We went for our hike over to Playa Principal (the main beach directly in front of Zihuatenejo). Beautiful town and area! When we returned to Playa La Ropa, the crowd had settled down some, but the search and rescue folks were still on the scene, tracking the croc. We watched for a while, then the time came to head back to the boat. With cocktails in hand, and the beach cloaked in darkness, we were lucky enough to be able to watch the large reptile become apprehended.
As you can maybe imagine, the men put in charge of trapping the croc weren’t armed with guns, tranquilizer’s, or cages. All they had was a 10′-12′ long piece of bamboo with a line on the end (to try and loop around the croc’s mouth), a flashlight, some mad skills, and some “grande cojones”. Watching from the safety of Cat2Fold, we heard a large splash, some yelling and a saw a bright flashlight light up the beach. 3-4 men were able to get the loop around the croc’s mouth and drag it up out of the water and onto the beach. With all the squirming and wrestling going on, the croc appeared to become free from the snare around its mouth. That’s when “super-bad-ass-croc-hunter-man” among men stepped onto the stage. With all the other croc-hunters wearing black uniforms and boots, this guy with shorts, tee shirt and no shoes calmly removed his tee shirt, placed it directly on the crocs head, waited about one second, then jumped on the crocs back. There didn’t appear to be much of a fight at that point. Maybe because the croc could feel the coconut sized cojones this guy obviously had, or maybe he was just done fighting. Our super hero just laid down on the croc, reached over his head and held the mouth closed while the other guys tied it securely.
There was a lot of camera flashes and posing going on for the next few minutes. Then the team dragged the huge beast up the beach and disappeared into the darkness. We’re still not sure if that croc was put into a refuge, or onto a dinner plate, but we both feel lucky to have witnessed such an event that you never really get to see up in the mountains of Idaho.

Manzanillo to Zihuatenejo

As the sun rises over the sleepy fishing village of Caleta de Campos, the sound of the huge crashing surf is a constant reminder of just how far south we have sailed. Our current anchorage lies just 75 miles NW of Zihuatenejo, a popular destination among surfers, sailors, and fellow northerners looking to escape the deep freeze of their respective homelands. Along with larger, more consistent surf comes longer sailing passages between safe anchorages, and much more challenging dinghy landings, or in our case, paddleboard landings.
Most folks speak about sailing the nearly 200 mile passage from Manzanillo to Zihuat in a single, long, overnight push. Some choose this because the handful of available stops are poorly protected anchorages with a lot of swell finding its way in, leaving one to restlessly debate throughout the night whether or not stopping was a good idea. Others bypass this section of the Michoacan coast for fear of banditos or somehow getting entangled in the ever present war on drugs. The state of Michoacan is infamous for growing large amounts of Marijuana. With Cat2Fold’s ability to handle swell better than most boats due to her wide beam, and my ever present ability to sniff out the good and the bad “mota” folk, we decided to try and day sail our way down the coast.
Our first anchorage, Cabeza Negra, 50 miles SE of Manzanillo was one of the former anchorages. Arriving just before sunset, we made the mistake of not taking the time to set up a stern anchor. The swell, which clearly had been building throughout our day sail, wrapped its way into our anchorage, hitting Cat2Fold directly abeam, turning our flat stable sleeping platform into a thrusting, gyrating, hop and pop sort of sleepless event. A middle of the night, half hearted attempt at setting a stern anchor did nothing to solve the dilemma (albeit for a measly 15 minutes), and in fact almost turned a bad situation worse by wrapping itself around our main ground tackle. Luckily, this was not noticed at all until morning, during the retrieval of our dual anchor setup.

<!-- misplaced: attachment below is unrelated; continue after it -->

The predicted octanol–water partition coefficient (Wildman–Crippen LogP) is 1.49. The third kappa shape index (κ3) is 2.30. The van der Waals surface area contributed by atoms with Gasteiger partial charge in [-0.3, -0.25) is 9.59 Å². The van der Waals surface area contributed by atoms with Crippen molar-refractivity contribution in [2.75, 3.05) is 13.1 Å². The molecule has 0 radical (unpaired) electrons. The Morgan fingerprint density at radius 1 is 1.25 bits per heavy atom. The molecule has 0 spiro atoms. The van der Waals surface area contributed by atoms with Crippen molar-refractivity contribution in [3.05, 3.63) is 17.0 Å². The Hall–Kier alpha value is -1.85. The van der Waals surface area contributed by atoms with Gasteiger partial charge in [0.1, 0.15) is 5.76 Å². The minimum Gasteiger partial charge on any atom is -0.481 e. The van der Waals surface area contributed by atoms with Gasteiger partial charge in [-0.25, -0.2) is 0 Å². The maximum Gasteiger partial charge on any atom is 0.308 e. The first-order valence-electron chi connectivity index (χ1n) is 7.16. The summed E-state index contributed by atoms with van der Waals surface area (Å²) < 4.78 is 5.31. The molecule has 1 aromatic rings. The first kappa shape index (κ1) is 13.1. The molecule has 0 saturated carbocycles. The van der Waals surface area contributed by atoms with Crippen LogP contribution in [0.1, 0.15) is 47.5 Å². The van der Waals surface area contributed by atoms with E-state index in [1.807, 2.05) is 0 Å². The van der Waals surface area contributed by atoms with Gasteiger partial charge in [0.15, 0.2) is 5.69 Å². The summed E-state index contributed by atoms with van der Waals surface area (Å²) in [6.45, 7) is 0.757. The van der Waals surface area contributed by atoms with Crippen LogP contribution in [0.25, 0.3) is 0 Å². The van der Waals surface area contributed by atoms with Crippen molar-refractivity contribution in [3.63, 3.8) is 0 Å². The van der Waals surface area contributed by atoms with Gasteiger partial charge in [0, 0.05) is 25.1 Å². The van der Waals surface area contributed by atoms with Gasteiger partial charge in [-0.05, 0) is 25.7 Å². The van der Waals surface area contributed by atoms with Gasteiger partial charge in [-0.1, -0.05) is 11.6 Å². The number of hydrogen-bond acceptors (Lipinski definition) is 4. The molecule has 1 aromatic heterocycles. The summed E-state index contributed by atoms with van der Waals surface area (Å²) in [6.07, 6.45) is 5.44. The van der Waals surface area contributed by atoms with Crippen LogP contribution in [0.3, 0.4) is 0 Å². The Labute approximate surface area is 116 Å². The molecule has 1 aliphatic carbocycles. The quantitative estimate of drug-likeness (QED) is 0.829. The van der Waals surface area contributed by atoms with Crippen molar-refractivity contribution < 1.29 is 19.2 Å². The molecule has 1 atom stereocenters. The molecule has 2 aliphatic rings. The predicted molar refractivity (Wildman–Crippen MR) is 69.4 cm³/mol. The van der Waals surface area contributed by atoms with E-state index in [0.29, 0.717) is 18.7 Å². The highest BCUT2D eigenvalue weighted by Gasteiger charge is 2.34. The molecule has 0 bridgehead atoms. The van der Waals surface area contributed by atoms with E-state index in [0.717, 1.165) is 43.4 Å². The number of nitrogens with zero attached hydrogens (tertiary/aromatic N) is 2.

Wasting no time hanging out in the not so peaceful anchorage, our next stop was a small village called Maruata, some 30 miles down the coast. We ventured ashore to stretch our legs and have a look around. We were also in search of an Internet connection so Deidre could continue working from the boat. I felt like the beach and the whole village was dead. With no internet connection to be found, and more empty palapa’s then people, we headed back to C2F. I couldn’t help but wonder why this cute little town seemed so empty. Oh well, with better protection afforded in this anchorage by the surrounding rocky islets jutting out from its’ northwestern side, and a swell subsiding by the hour, Deidre and I finally caught up on some much needed rest.
In the morning, our journey south continued. We had nearly 40 miles to sail to the next semi-protected anchorage, Caleta de Campos. Here we found an anchorage with pretty good protection from the ever present swell, and also, a thriving little beach community. Our first night here, we were (gladly) kept awake late into the night by a raucous, Mexican “Ooompah-pah” band. Having never seen this type of party music live, I was enthralled with the sound. In hindsight, we should have rallied, got up out of bed and gone to see the music. The next day, I learned that the music party should continue the next couple of nights, so Deidre and I made a plan to have dinner on the beach that evening, with hopes of catching the performance. Unfortunately, the info was incorrect, the music was done here at Caleta de Campos.
Nevertheless, 4 days have passed as we have become enchanted with this amazing spot. We are only one long day sail away from Zihuatenejo, and with “SailFest” being more than two weeks away, we are finding ourselves in no hurry to be anywhere…might as well be here…